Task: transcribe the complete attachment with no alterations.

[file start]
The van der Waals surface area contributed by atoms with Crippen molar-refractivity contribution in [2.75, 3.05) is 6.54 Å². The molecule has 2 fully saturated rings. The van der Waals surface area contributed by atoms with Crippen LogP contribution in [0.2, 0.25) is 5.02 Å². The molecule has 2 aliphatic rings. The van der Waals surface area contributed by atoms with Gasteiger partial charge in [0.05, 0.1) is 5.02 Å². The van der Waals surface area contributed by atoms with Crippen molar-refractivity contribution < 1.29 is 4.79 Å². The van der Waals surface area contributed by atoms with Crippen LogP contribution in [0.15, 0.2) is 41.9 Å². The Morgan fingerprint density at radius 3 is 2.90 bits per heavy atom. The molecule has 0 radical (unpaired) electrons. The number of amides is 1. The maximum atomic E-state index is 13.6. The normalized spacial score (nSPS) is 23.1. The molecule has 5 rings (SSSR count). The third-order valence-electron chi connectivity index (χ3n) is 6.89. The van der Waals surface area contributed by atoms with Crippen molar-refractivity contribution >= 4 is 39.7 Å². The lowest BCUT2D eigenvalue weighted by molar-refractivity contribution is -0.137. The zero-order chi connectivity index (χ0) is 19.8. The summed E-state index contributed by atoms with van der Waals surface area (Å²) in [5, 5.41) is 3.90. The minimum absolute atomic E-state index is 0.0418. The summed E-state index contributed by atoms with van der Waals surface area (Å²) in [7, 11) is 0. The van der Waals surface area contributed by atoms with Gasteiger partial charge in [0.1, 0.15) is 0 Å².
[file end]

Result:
The van der Waals surface area contributed by atoms with Crippen molar-refractivity contribution in [2.75, 3.05) is 6.54 Å². The molecule has 2 fully saturated rings. The van der Waals surface area contributed by atoms with Crippen LogP contribution in [0.2, 0.25) is 5.02 Å². The molecule has 2 aliphatic rings. The van der Waals surface area contributed by atoms with Gasteiger partial charge in [0.05, 0.1) is 5.02 Å². The van der Waals surface area contributed by atoms with Crippen molar-refractivity contribution < 1.29 is 4.79 Å². The van der Waals surface area contributed by atoms with Crippen LogP contribution in [0.15, 0.2) is 41.9 Å². The Morgan fingerprint density at radius 3 is 2.90 bits per heavy atom. The molecule has 0 radical (unpaired) electrons. The number of amides is 1. The maximum atomic E-state index is 13.6. The normalized spacial score (nSPS) is 23.1. The molecule has 5 rings (SSSR count). The third-order valence-electron chi connectivity index (χ3n) is 6.89. The van der Waals surface area contributed by atoms with Crippen molar-refractivity contribution >= 4 is 39.7 Å². The lowest BCUT2D eigenvalue weighted by molar-refractivity contribution is -0.137. The zero-order chi connectivity index (χ0) is 19.8. The summed E-state index contributed by atoms with van der Waals surface area (Å²) in [5, 5.41) is 3.90. The minimum absolute atomic E-state index is 0.0418. The summed E-state index contributed by atoms with van der Waals surface area (Å²) in [7, 11) is 0. The van der Waals surface area contributed by atoms with Gasteiger partial charge in [0.1, 0.15) is 0 Å².